Before you can use the distance, rate, and time formula, D=RT, you need to make sure that your units for the distance and time are the same units as your rate. If they aren’t, you’ll need to change them so you’re working with the same units.

Read MoreThe main idea in inverse variation is that as one variable increases the other variable decreases, which means that if x is increasing y is decreasing, and if x is decreasing y is increasing. The number k is a constant so it’s always the same number throughout the inverse variation problem.

Read MoreLaws of logarithms (or laws of logs) include product, quotient, and power rules for logarithms, as well as the general rule for logs (and the change of base formula we’ll cover in the next lesson), can all be used together, in any combination, in order to solve log problems.

Read MoreTwo-step problems are problems in which you need to not only solve an equation for the value of a variable, but then also use the solution to evaluate some other expression that depends on that same variable.

Read MoreThe domain is all x-values or inputs of a function and the range is all y-values or outputs of a function. When looking at a graph, the domain is all the values of the graph from left to right. The range is all the values of the graph from down to up.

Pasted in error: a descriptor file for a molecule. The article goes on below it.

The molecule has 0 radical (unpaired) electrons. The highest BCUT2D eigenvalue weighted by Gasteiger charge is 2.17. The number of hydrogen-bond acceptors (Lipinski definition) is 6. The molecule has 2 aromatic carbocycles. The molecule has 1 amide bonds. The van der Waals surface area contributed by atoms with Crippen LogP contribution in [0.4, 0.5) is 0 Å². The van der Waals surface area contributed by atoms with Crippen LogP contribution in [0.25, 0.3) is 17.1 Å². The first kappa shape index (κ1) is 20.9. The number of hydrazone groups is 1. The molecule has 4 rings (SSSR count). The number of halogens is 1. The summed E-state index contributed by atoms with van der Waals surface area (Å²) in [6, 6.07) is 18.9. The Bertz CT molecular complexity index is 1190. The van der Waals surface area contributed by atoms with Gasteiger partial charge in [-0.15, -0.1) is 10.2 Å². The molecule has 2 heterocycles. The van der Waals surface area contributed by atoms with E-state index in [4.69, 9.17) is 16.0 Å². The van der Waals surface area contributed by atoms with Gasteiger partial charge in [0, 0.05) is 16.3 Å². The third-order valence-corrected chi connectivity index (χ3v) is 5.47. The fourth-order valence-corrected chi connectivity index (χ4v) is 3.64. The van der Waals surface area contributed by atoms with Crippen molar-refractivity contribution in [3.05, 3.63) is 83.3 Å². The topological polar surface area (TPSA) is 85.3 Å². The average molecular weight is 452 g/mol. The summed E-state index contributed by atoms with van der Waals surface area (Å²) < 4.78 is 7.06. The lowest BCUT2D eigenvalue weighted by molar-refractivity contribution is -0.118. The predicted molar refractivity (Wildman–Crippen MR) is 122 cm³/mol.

Read MoreIt’s helpful to think about multiples and divisibility as two parts of the same idea. We know that 10 is “divisible” by 5 because when we do the division 10/5, the result 2 is a whole number. It’s the fact that the result is a whole number that proves that 10 is divisible by 5.

Read MoreYou can always evaluate logs using the general log rule, but sometimes, depending on the value of the base and the argument, simplifying the exponential expression can be a little tricky.

Read MoreThere are three ways to solve systems of linear equations: substitution, elimination, and graphing. Substitution will have you substitute one equation into the other; elimination will have you add or subtract the equations to eliminate a variable; graphing will have you sketch both curves to visually find the points of intersection.

Read MoreTo add rational expressions, you need to find a common denominator, just like when you add fractions in which the numerator and denominator are just numbers. The difference is that finding the common denominator of rational expressions can be more complicated because their denominators can include variables.

Read MoreMultiplying multivariable polynomials (polynomials with two or more different variables) is very similar to multiplying single-variable polynomials (those that have just one variable). You’ll just need to be careful about combining like terms.

Read MoreThe zero theorem allows you to solve for the roots of a polynomial function. Just factor the polynomial, set it equal to 0, and solve for the variable to find the roots.

Read MoreUniform motion explains the distance of an object when it travels at a constant speed, the rate, over a period of time. To compare different rates, times, and distances you can use subscripts to keep track of which pieces go with which equation.

Read MoreWe’ll solve for the variable in a radical equation by isolating the radical, squaring both sides and then using inverse operations.

Read MoreThe “1,089 rule” isn’t really a rule at all, it’s more like a fun thing that happens with numbers that you can explain with algebra.

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